This paper presents the methodology used to prepare an Atlas on armed conflict in Antioquia. Particularly, we focused on the analysis of quantitative map construction through Geographic Information Systems. This paper remarks that even though there is an emerging academic debate around the nature of databases on armed conflict, discussion on mapping methodologies usefulness, scope and constraints is virtually inexistent. Since maps are not neutral, as they represent spaces to the most of their ability to create them, we will dwell upon unveiling and exploring three aspects underlying the creation of maps on war, which are generally kept hidden, as a contribution to critical studies based on SIG’s. Those are analytic elements that could prove useful both for someone reading a map and for someone producing it, namely: (i) the consequences resulting from the use of distinct quantitative databases, (ii) the role played by the ways of data statistical classification, and (iii) the manifold ways of cartographic representation SIG’s provide. The maps compiled in this Atlas, just as we show it in this paper, allow to value the manifold analytic results resulting from co-variating those aspects (sources, classifications and representations) when it comes to constructing and reading a map.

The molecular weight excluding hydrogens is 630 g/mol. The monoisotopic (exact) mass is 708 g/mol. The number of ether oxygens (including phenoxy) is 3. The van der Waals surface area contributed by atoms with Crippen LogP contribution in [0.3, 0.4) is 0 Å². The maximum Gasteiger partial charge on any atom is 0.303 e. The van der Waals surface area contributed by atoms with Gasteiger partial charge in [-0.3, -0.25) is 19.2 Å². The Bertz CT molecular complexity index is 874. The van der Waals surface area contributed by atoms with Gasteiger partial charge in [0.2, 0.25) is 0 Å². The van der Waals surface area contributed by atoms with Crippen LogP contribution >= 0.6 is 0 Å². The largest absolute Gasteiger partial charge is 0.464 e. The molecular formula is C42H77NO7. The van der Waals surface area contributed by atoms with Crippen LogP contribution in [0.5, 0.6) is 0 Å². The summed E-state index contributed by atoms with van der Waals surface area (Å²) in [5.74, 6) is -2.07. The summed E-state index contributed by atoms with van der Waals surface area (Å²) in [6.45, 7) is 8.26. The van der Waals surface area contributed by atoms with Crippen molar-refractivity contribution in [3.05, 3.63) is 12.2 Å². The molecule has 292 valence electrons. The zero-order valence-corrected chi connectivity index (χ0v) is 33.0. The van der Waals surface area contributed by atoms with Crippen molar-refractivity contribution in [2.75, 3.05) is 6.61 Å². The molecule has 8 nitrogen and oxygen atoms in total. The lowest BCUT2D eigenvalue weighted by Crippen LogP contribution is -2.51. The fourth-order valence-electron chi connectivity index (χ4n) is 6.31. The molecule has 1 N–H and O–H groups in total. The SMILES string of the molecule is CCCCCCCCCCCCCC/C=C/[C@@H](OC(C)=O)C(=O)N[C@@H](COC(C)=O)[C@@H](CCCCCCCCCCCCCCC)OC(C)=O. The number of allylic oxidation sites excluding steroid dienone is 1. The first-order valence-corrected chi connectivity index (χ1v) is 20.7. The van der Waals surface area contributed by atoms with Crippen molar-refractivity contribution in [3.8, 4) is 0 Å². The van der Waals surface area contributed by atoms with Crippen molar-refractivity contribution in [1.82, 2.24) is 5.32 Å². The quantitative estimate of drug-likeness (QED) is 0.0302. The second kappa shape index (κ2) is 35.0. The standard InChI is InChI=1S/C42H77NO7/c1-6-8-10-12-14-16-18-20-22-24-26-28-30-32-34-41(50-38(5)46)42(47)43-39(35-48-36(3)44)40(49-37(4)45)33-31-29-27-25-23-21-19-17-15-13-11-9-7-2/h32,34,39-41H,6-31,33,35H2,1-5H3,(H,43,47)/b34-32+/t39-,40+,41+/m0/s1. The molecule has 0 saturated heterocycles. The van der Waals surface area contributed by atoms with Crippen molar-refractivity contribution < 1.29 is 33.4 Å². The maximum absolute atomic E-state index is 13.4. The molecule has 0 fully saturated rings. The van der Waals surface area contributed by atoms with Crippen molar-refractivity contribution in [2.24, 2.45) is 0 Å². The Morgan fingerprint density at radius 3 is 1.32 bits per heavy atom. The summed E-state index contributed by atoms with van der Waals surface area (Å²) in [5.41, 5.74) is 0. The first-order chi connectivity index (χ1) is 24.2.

Keywords: Armed conflict, Antioquia, geographic information systems, cartography.